For those with problematic skin, salicylic acid, benzoyl peroxide and glycolic acid are probably already on speed-dial when skin starts acting up. But there’s a lesser-known ingredient that’s been picking up steam on the skin-clearing horizon: azelaic acid. But is it all that it’s cracked up to be?
Here, what to know about the naturally occurring acid, what derms think about it, and how to tell if it’s right for you.
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What is azelaic acid?
Surprisingly, the naturally occurring acid comes from barley, rye grains and wheat and belongs to a family called carboxylic acids. Azelaic acid is known to have antibacterial, anti-inflammatory and antioxidant properties, making it effective in the treatment of skin conditions such as acne and rosacea.
However, some dermatologists feel that the ingredient is simply a gentle, pregnancy-safe alternative to much more effective ingredients. “Although I know it has been used for discoloration, acne, rosacea and even seborrhea, I don’t feel that it is very effective as a single agent—I typically use it in combination with other products to combat the above-mentioned issues,” says Fort Lauderdale, FL dermatologist Dr. Igor Chaplik.
Does azelaic acid help fight acne?
In one word: yes. Boston dermatologist Dennis A. Porto, MD says the acid’s antimicrobial properties absolutely help with acne, but the ingredient also goes one step further: “It treats the acne, as well as the hyperpigmentation that results from it,” explains Conroe, TX dermatologist Lana Hawayek, MD, who loves the ingredient for darker skin types who deal with blemishes and the hyperpigmentation and scarring that may result from them.
However, when combined with additional skin-clearing ingredients—Ontario, Canada dermatologist Dusan Sajic, MD likes to combine it with retinol and a mild salicylic acid “as they have different mechanisms and work synergistically”—it delivers much stronger zit-zapping results.
Does azelaic acid lighten hyperpigmentation?
New York dermatologist Marisa Garshick, MD contends the acid does indeed help even out skin tone and that it can even help lighten up melasma. Dr. Porto explains that azelaic acid also “decreases abnormal melanin, which helps it remove dark spots from the skin.”
To treat hyperpigmentation, Dr. Sajic likes to combine azelaic acid with tranexamic acid, vitamin C, kojic acid and arbutin. “Several recent studies have shown a very similar effect for pigmentation compared to hydroquinone, which is falling out of favor,” he adds.
Does azelaic acid reduce redness?
Wilmington, NC dermatologist Kendall Egan says she likes using azelaic acid for rosacea, and many dermatologists agree that perhaps the best benefit of azelaic acid is its ability to treat acne, rosacea and post-inflammatory acne at once. “I love azelaic acid for treating rosacea, but also for treating pigmentation, especially in patients with rosacea that will not tolerate some of the other bleaching agents,” says Miami Beach, FL dermatologist Melissa Lazarus, MD.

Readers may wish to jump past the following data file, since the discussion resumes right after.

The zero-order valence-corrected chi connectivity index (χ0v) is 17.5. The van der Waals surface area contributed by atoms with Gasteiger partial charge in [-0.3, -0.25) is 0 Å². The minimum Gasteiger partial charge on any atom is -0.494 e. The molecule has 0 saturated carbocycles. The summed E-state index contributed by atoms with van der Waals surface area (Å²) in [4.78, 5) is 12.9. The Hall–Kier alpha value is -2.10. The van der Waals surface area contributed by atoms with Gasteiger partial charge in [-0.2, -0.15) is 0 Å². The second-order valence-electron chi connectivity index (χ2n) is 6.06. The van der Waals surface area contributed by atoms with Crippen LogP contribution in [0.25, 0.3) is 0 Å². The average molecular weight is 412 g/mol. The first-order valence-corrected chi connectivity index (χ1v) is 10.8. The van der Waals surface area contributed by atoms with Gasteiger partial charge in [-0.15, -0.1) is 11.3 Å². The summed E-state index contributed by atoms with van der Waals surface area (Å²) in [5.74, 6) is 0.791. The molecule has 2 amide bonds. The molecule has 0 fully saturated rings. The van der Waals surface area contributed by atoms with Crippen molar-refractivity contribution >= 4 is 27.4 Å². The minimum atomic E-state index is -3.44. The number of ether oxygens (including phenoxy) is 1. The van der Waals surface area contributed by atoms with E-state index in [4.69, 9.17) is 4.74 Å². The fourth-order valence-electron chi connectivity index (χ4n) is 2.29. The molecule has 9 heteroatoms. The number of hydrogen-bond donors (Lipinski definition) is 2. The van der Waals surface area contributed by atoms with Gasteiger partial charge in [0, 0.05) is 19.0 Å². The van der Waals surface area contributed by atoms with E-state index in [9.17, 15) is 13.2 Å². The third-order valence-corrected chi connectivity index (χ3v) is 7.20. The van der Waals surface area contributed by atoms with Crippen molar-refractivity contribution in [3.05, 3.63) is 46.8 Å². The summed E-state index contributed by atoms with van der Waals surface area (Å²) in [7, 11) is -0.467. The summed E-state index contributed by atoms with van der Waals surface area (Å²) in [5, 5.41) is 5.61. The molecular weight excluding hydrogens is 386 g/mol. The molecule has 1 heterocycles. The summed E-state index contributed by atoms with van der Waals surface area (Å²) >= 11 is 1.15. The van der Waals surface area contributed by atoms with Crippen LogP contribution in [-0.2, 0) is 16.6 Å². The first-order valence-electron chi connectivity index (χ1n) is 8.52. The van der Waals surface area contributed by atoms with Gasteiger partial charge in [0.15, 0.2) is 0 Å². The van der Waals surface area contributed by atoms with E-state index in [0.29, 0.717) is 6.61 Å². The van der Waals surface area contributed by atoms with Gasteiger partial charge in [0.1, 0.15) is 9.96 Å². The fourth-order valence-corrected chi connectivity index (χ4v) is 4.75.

Can you use azelaic acid everyday?
Known to be easier than most acids to tolerate—Dr. Garshick says it’s a great option for those with sensitive skin—it can be used daily. But if used in the morning, be sure to layer on SPF after, as the acid can make your skin more sensitive to UV. (It should be used after cleansing and before applying your other skin-care layers.)
The secret sauce to seeing results: consistency. “If patients follow the recommended regimen of using [azelaic acid] twice daily, along with a moisturizer and a sunblock, it is extremely effective,” says Harrison, NY dermatologist Jennifer Silverman Kitchin.
Can you use azelaic acid while pregnant?
Laguna Hills, CA dermatologist Jennifer Channual, MD says azelaic acid is her “go-to for pregnant or breastfeeding patients.” Dr. Lazarus adds: “I use it often in acne patients and melasma patients that are pregnant, as it is Category B and safe during pregnancy.”
However, some doctors will only recommend the ingredient when their patient is pregnant. “I recommend it mostly in the setting of pregnancy, since we know azelaic acid is quite safe in that setting, but it is not as potent as other options such as retinoids,” says Orange County, CA dermatologist Daniel Chang, MD.
What to try
While prescription products such as Finacea Gel (15% azelaic acid) and Skinoren Cream (20% azelaic acid) are available from your dermatologist, over-the-counter products (commonly concentrations of 10%) can be found everywhere from Ulta to Sephora. Some favorites include The Ordinary Azelaic Acid Suspension 10% ($8)—Washinton, D.C. dermatologist Sarika Snell, MD says she recommends it to patients “all the time”—and Paula’s Choice 10& Azelaic Acid Booster ($36).
However, Dr. Channual notes that these OTC options might not be enough for certain skin types. “A mild treatment and may not be strong enough for patients who have numerous lesions, in which case, an additional topical or oral antibiotic could be added,” says Dr. Channual.
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